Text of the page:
On a long drive some time after Dean and I were engaged, I told him all about various forms of literary criticism, and he asked thoughtful questions that showed he understood. I was very happy to discover that if I'd chosen to marry an engineer who wasn't passionate about poetry and literature, at least he could understand and take an interest in my interests. He's always tried to stay fairly well-rounded (other than his indifference to sports, which is a good match for me anyway). And in recent years he's been as big a fan of young adult fantasy books as my kids and I are, so that's really fun.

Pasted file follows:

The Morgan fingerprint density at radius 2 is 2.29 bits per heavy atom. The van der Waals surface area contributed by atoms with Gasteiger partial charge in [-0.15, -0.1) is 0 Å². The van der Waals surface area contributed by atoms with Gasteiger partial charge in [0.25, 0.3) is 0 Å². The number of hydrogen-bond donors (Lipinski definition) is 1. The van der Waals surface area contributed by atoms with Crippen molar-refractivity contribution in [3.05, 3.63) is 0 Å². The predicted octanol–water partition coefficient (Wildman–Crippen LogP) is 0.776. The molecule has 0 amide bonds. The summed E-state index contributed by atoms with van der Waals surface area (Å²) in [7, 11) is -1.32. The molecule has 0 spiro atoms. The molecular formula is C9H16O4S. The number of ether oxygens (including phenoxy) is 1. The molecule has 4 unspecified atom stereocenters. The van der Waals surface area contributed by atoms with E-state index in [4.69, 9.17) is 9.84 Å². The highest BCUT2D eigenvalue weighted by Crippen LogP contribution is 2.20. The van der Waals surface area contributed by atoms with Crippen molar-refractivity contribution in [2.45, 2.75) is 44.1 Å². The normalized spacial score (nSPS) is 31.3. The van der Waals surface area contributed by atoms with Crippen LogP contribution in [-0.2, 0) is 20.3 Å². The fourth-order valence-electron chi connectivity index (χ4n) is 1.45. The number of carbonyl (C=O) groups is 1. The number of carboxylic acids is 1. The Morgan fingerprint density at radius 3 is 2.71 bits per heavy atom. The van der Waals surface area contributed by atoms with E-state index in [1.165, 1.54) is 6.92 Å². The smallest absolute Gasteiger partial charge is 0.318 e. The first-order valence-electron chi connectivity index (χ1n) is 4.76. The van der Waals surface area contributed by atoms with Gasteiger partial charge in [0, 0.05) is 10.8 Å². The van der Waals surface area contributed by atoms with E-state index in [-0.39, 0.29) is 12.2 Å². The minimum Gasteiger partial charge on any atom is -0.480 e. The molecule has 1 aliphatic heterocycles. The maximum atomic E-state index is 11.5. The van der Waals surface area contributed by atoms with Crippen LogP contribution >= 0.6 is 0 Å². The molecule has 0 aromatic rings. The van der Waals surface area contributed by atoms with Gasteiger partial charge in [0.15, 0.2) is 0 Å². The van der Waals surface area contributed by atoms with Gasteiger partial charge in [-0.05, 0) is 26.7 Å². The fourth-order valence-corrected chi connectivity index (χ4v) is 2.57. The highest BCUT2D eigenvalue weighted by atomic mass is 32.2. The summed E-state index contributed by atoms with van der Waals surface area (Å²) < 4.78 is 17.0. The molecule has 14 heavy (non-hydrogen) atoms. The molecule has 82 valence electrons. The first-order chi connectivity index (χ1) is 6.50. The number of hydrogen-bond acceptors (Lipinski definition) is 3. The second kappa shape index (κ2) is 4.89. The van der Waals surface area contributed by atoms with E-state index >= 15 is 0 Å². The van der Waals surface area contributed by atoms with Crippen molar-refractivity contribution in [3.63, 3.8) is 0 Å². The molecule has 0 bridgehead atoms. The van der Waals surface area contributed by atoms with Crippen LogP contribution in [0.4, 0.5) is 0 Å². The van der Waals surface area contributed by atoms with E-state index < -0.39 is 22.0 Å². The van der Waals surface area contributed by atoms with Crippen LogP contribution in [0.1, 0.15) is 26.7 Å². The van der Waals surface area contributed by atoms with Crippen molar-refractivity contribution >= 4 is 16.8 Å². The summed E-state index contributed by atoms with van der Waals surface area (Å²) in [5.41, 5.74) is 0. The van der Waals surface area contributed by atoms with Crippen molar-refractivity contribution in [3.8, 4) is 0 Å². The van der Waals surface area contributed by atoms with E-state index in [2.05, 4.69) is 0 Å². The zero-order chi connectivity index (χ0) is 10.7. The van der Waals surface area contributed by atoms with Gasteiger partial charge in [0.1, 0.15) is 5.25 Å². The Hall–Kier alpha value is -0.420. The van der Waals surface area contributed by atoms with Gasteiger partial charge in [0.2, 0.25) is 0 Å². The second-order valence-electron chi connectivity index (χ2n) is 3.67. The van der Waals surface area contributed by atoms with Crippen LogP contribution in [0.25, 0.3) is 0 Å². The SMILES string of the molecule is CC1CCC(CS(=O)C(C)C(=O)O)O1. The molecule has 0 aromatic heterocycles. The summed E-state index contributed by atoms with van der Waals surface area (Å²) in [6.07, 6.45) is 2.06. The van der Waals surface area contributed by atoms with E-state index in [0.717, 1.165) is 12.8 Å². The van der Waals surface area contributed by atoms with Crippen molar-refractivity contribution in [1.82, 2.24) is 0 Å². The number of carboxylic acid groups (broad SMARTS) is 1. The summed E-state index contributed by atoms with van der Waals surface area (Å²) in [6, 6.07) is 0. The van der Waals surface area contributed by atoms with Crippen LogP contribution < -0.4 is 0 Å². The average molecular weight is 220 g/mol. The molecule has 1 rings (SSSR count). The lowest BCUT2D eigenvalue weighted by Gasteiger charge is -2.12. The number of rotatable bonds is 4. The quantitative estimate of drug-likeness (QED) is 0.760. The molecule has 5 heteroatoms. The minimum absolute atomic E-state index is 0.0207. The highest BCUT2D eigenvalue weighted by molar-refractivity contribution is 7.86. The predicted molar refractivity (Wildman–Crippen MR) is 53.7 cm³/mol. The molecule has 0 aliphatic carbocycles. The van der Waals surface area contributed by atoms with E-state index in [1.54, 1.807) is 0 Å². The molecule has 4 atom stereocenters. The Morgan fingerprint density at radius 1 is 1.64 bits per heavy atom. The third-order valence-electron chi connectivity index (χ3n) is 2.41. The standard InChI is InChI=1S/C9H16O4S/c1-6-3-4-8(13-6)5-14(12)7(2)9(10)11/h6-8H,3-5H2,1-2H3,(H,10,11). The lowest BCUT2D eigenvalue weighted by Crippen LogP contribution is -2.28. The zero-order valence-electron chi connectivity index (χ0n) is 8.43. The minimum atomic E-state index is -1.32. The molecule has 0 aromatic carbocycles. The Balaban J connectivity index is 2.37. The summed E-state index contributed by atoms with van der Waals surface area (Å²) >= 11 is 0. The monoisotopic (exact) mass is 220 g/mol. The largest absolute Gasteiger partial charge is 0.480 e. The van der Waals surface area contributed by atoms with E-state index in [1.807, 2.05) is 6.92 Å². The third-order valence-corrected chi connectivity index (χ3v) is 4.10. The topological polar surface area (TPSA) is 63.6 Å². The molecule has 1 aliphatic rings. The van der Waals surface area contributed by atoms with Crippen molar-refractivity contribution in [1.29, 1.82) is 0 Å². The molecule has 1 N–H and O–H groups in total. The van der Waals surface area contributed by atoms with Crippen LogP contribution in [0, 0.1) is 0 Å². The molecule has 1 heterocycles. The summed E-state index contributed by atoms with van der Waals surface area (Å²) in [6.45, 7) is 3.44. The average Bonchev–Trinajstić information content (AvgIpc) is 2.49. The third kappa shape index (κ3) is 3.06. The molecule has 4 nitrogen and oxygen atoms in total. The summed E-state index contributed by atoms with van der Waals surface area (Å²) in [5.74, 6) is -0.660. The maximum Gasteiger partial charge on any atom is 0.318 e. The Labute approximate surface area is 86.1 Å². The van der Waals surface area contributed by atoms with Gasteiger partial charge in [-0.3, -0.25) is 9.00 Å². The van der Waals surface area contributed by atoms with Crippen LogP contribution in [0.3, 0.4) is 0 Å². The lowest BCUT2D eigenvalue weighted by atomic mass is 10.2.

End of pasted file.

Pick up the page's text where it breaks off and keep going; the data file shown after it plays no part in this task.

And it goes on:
I can also think of several times when I've found out someone despises something I like, or vice-versa, like when a ward member actually shuddered as she said she won't read any fantasy books, or when I asked another neighbor, "Who goes to all those women's expos they're always holding?" and she immediately responded, "I do. I go to every one of them that I can." (I've never been to one. I love pretty handmade things, but I just can't seem to interest myself in giving up a Saturday morning for such an event.)